Ghosts, Toast, and Other Hazards

Ghosts, Toast, and Other Hazards
Age Range
Release Date
April 25, 2023
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Mo is not afraid of toast. Just to be clear. She is afraid of fires, though. Which can be caused by everyday appliances, like toasters. So toast isn’t the problem, but you could say it’s the start of a slippery slope. Since her family's recent move, Mo's been eating oatmeal.

Moving to a new town isn't easy, but it's harder now that Mo's family is dealing with some tougher stuff, like her stepdad leaving, and her mom trying to find a new job while struggling with depression.

But Mo can't dwell on those things, because there's a ghost dog haunting her backyard―which is also rumored to be the burial site of an elephant who died in a circus fire.

Those stories don't scare Mo; her fears are more rooted in bad things happening in real-life. But her new friend Nathaniel is terrified―and fascinated―by ghosts, and together they decide to investigate the history behind the circus fire, causing Mo to live a little dangerously after all.

As the two begin to uncover truths about their town, their quest also digs up some unexpected truths about their families and themselves.

Editor review

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Communicate with others when you need help.
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What worked:
Deep fears are an issue in the book and pyromania is a big problem for Mo. Mo’s family lost their home so they’re now living with her Uncle Ray. Mo can’t sleep unless she’s checked the house for fire hazards and made sure all appliances have been unplugged. She also has a fear of ghosts but it’s not clear where it originated. Her phobias are exaggerated when she hears a story about the ghost of an elephant haunting the town after it was killed in a circus tent fire many years ago.
This strange tale of Maudie the elephant becomes the focus for the rest of the plot. Residents keep the myth of her ghost alive as a tourist attraction although there’s usually a hint of truth behind these kinds of stories. Mo reluctantly makes friends with a classmate named Nathaniel out of necessity. She has dreams about the elephant and fire but discovers some unexpected evidence that there’s more going on than she thought. Nathaniel has a strong interest in ghosts so he’s a perfect partner to help her uncover the mystery. The junkyard next to Uncle Ray’s house is the epicenter of the problem and makes an especially creepy setting, even more so at night.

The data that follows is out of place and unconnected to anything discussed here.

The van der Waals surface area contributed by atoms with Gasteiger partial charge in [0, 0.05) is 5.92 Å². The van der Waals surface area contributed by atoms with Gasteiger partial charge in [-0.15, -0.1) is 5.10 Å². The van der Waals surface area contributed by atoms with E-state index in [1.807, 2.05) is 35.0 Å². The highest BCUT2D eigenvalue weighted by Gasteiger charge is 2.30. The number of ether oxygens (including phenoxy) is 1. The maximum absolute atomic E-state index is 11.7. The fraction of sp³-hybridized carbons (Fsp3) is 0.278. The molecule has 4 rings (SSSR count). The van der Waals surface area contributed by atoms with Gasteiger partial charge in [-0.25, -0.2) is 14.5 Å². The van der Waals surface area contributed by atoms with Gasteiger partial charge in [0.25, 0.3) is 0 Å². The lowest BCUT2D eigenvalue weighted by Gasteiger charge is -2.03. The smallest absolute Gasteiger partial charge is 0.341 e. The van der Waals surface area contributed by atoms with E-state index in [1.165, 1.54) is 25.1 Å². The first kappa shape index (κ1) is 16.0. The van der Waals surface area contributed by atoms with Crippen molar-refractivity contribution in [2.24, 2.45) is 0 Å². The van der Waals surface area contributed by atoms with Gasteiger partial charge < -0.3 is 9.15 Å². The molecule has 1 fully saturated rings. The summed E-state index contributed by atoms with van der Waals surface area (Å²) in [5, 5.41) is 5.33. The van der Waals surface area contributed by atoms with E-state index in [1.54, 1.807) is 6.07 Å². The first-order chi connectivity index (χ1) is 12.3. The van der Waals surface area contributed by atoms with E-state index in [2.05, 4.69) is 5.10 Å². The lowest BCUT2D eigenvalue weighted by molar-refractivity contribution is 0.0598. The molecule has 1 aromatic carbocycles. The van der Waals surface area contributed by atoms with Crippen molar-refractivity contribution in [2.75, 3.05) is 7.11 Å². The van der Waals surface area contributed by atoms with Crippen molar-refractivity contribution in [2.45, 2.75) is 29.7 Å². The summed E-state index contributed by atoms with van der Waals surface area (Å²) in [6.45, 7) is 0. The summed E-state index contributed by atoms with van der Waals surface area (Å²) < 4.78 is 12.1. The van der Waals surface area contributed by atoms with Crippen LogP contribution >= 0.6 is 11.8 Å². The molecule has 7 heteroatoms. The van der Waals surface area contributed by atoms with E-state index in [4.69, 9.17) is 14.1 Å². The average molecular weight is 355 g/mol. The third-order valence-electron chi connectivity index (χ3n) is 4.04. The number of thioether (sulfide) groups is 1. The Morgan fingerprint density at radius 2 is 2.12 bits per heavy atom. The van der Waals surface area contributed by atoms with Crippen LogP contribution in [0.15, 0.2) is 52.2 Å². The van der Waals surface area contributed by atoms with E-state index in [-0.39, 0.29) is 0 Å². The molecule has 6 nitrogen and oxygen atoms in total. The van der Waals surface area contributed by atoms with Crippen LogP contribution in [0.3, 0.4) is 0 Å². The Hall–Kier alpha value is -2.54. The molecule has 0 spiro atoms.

The plot involves many serious issues and feelings that might be encountered by young readers. Mo’s stepdad left and remarried so she has mixed emotions about remembering him. He’s the only father she remembers but he abandoned the family and doesn’t treat her like his birth-daughter CeCe. In addition, Mo’s mother is still struggling after the divorce so she hasn’t been behaving very motherly. Being the new kid at school, Mo has trouble with classmates and doesn’t see the value in making new friends. Nathaniel’s father died a year ago so those emotions are still fresh in his mind, especially with the memory of his last words to his father.
What didn’t work as well:
Uncle Ray helps Mo deal with her stress throughout the book by listening to remixes of old music and discussing the song lyrics. I’m a huge fan of classic rock but young readers probably won’t appreciate song references without having some idea of their words. Readers will still get the gist of some songs after Uncle Ray shares his thoughts and the overall plot can still be enjoyed.
The Final Verdict:
The early part of the book may not grab readers right away due to Mo’s phobias and negativity. However, the author tenderly addresses Mo’s deep emotions and blends that with her quest to bring a peaceful resolution for Maudie’s spirit.
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